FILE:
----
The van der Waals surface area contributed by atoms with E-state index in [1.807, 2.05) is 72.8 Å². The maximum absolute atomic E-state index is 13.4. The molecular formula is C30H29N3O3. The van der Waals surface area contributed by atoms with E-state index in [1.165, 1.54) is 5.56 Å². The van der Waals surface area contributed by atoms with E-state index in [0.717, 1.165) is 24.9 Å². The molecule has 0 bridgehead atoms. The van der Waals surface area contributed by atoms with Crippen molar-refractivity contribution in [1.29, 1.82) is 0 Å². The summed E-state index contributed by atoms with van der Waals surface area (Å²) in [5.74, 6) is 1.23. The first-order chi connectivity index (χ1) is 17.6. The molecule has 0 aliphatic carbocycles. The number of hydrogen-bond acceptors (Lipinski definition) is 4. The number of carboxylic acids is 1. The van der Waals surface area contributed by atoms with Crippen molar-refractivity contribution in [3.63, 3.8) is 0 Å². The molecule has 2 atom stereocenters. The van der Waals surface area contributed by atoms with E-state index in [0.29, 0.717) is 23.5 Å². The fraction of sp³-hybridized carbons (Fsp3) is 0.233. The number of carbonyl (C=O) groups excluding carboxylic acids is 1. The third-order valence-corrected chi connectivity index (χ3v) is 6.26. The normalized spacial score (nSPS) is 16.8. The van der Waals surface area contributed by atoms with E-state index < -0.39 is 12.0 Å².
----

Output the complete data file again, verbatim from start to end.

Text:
The van der Waals surface area contributed by atoms with E-state index in [1.807, 2.05) is 72.8 Å². The maximum absolute atomic E-state index is 13.4. The molecular formula is C30H29N3O3. The van der Waals surface area contributed by atoms with E-state index in [1.165, 1.54) is 5.56 Å². The van der Waals surface area contributed by atoms with E-state index in [0.717, 1.165) is 24.9 Å². The molecule has 0 bridgehead atoms. The van der Waals surface area contributed by atoms with Crippen molar-refractivity contribution in [1.29, 1.82) is 0 Å². The summed E-state index contributed by atoms with van der Waals surface area (Å²) in [5.74, 6) is 1.23. The first-order chi connectivity index (χ1) is 17.6. The molecule has 0 aliphatic carbocycles. The number of hydrogen-bond acceptors (Lipinski definition) is 4. The number of carboxylic acids is 1. The van der Waals surface area contributed by atoms with Crippen molar-refractivity contribution in [3.63, 3.8) is 0 Å². The molecule has 2 atom stereocenters. The van der Waals surface area contributed by atoms with E-state index in [0.29, 0.717) is 23.5 Å². The fraction of sp³-hybridized carbons (Fsp3) is 0.233. The number of carbonyl (C=O) groups excluding carboxylic acids is 1. The third-order valence-corrected chi connectivity index (χ3v) is 6.26. The normalized spacial score (nSPS) is 16.8. The van der Waals surface area contributed by atoms with E-state index < -0.39 is 12.0 Å².